In Gwalior, Madhya Pradesh, a forest official was crushed by a lorry carrying illegally mined sand along the Chambal river, as he attempted to stop the vehicle. 

Sand mining is prohibited without environmental clearances under law, but the powerful sand mining mafia continue to engage in widespread illegal quarrying. 

Prosecution and subsequent conviction

In Guntur in Andhra Pradesh, Dadli Lazar and Sheik Baji Sahid, two forest guards on duty in the Nallamala forest were murdered by a gang of timber smugglers, after having caught them in the act. 

Although the guards had called for backup, support arrived too late and the attackers had fled. 

In the Chapra forests in Madhya Pradesh, Jagdish Binjwar was killed by locals felling trees in the forest, who killed him with an axe. 

Prosecution and subsequent conviction in such cases has been low. However, last month the Gujarat High Court ordered the reopening and retrial of the criminal case against those accused of murdering environmental activist Amit Jethwa in 2010. 

Jethwa had filed a public interest litigation in the Gujarat High Court against illegal mining around the Gir National Park, and was shot by hired sharp-shooters outside the courthouse a few days after filing the case.

Speaking up against powerful companies

The main accused are a former Member of Parliament and his nephew. The High Court ordered that a new judge be appointed to try the case, due to the former judge having failed to protect the witnesses from being threatened and the trial having been compromised by the political influence of the accused. 

This might seem like a small victory in these trying times. But it is testament to the fact that the judiciary remains our last bastion in ensuring environmental justice.

It also reminds us that members of civil society can still contribute to legal non-profit organisations, in order to maintain the state’s accountability to its citizens. 

However, speaking up against powerful companies can have dire consequences, as witnessed recently by the Strategic Lawsuit Against Public Participation (SLAPP) threatened by a powerful energy and mining company against journalists who published investigative reports about tax evasion and improper windfalls by the company. 

SLAPPs are lawsuits usually initiated by financially and politically powerful organisations, intended to prevent detractors from criticising them by intimidating them with high legal costs and damages for defamation and the possibility of jail time for criminal defamation.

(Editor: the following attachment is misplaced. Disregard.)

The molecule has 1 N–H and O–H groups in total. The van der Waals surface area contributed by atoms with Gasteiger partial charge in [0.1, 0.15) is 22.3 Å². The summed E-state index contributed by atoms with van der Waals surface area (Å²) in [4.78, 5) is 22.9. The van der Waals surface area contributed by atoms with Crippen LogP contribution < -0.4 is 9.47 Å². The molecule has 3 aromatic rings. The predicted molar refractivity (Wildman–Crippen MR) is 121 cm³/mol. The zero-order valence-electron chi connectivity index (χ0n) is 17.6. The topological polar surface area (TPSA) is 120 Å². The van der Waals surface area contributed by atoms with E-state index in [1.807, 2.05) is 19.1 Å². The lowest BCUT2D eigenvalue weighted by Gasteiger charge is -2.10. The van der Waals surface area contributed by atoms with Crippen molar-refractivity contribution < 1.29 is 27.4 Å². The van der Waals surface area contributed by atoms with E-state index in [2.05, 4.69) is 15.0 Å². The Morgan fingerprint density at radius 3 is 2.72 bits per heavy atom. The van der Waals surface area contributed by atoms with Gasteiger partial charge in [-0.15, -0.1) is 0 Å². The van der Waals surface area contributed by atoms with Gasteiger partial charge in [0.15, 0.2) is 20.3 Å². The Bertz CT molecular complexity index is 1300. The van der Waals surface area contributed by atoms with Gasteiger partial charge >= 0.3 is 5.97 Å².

Questioning environmental wrongdoings 

To prevent the chilling effect of such SLAPPs, we must continue to financially and vocally support independent journalists, environmental activists, legal non-profits who by questioning environmental wrongdoings ensure that we have a functioning democracy.

Having witnessed such a horrifying year for environment related casualties and human rights violations, it is crucial for the Indian establishment to reflect and decide for itself the parameters of the development it seeks. 

On one hand, we see marginalised communities being victimised by the state-corporate nexus, willing to even kill its citizens in extreme cases, with minimal conviction rates. 

On the other hand, we see underpaid forest officials falling victim to criminal conflicts over our rapidly declining forest resources while the people who profit from such illegal activities remain largely unscathed.

For all our government’s vision regarding Smart Cities and attracting foreign direct investment, sooner or later it will have to admit the simultaneous reality of sacrificing the rights of marginalised citizens in the trade-off. 

The urban Indian elite

The urban Indian elite benefit most from India’s industrial growth while exerting most strain on India’s limited forest, mineral, water and energy sources.

They must therefore to recognise their privilege, and be willing to lend their voices to and in turn amplify the voices of the affected communities. 

We cannot aspire to be a developed nation while allowing ourselves to also be the fourth deadliest country in the world in terms of environment-related killings.

This Author

Mrinalini Shinde is an environmental law researcher based in Cologne, Germany and has previously practised as an environmental lawyer at the National Green Tribunal in India. Along with legal practice, she has experience working in new media, non profits and start-ups. Mrinalini is Climate Tracker's legal adviser.